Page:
Spread out on the table top is a Monopoly board-sized display of what could be the contents of a schoolboy’s pocket, screen-printed on to the red lino bench top. Each item is intended to be read as a learning reference, such as the Oxo cube with its dimensions, or the circumference of a Polo mint, allowing children to relate geometric concepts to the real world. A condom packet comprises the array of screen-printed objects making for lively discussion at break. And when the objects become superseded by the next wave of references, a new template can be economically produced.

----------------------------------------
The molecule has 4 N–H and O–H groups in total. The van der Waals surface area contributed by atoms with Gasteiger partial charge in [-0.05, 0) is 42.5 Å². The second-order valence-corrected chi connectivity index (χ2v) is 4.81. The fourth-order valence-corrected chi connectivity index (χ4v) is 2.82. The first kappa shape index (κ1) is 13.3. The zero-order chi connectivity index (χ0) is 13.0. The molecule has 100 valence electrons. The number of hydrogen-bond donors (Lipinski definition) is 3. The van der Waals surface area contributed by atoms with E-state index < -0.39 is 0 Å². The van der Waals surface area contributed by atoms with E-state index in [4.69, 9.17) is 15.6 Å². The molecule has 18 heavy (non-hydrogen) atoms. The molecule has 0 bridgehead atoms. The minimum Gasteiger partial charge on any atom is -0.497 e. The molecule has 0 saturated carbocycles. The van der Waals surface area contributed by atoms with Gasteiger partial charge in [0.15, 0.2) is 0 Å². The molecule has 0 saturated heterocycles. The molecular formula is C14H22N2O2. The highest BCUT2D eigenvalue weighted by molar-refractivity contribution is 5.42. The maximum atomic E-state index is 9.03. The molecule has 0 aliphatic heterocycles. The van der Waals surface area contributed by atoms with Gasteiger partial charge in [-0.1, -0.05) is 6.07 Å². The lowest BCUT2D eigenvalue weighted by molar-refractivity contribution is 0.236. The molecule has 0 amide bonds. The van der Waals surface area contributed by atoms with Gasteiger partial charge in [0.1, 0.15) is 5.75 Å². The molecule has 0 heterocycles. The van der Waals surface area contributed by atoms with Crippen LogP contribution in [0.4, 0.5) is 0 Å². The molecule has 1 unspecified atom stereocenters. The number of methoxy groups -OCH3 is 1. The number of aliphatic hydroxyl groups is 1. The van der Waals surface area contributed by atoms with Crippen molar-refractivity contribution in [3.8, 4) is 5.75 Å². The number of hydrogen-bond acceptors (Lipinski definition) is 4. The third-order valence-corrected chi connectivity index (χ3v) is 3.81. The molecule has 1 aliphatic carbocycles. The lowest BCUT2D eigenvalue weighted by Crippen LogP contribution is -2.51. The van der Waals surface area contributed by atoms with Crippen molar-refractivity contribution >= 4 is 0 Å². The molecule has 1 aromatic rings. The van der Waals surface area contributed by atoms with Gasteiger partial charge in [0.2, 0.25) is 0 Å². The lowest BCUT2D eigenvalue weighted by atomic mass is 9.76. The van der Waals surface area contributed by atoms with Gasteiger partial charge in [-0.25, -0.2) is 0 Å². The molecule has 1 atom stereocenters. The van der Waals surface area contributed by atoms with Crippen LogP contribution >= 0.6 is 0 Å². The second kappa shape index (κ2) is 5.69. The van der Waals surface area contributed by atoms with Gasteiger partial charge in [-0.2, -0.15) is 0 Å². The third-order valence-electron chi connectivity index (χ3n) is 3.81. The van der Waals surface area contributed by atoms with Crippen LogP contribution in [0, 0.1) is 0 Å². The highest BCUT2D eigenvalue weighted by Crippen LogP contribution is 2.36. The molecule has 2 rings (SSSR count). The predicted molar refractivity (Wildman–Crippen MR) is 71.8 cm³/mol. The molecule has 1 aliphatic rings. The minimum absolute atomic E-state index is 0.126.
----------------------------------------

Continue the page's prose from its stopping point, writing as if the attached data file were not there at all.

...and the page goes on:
The furniture prototypes will be displayed at a touring Design Council exhibition, which began at the Education Show at the NEC, Birmingham in March. The fast pace of the project is fuelled by the hope that these products will be in Britain’s schools by the start of the next academic year in 2003. So if the timetable is successful, and the manufacturers can meet the production demands, the next generation of school pupils will be orbiting around the classroom, merrily discussing the dimensions of Oxo cubes and experiencing the luxury of shiny metallic desks that can be packed away in a jiffy. And as the school standards minister David Miliband stated on welcoming the launch: “There is a clear link between well-equipped schools and pupil attainment. Good furniture design is vital to ensure that classrooms are inspiring places in which to work and learn.” The results of Furniture for the Future should see Miliband’s testimony put to the test.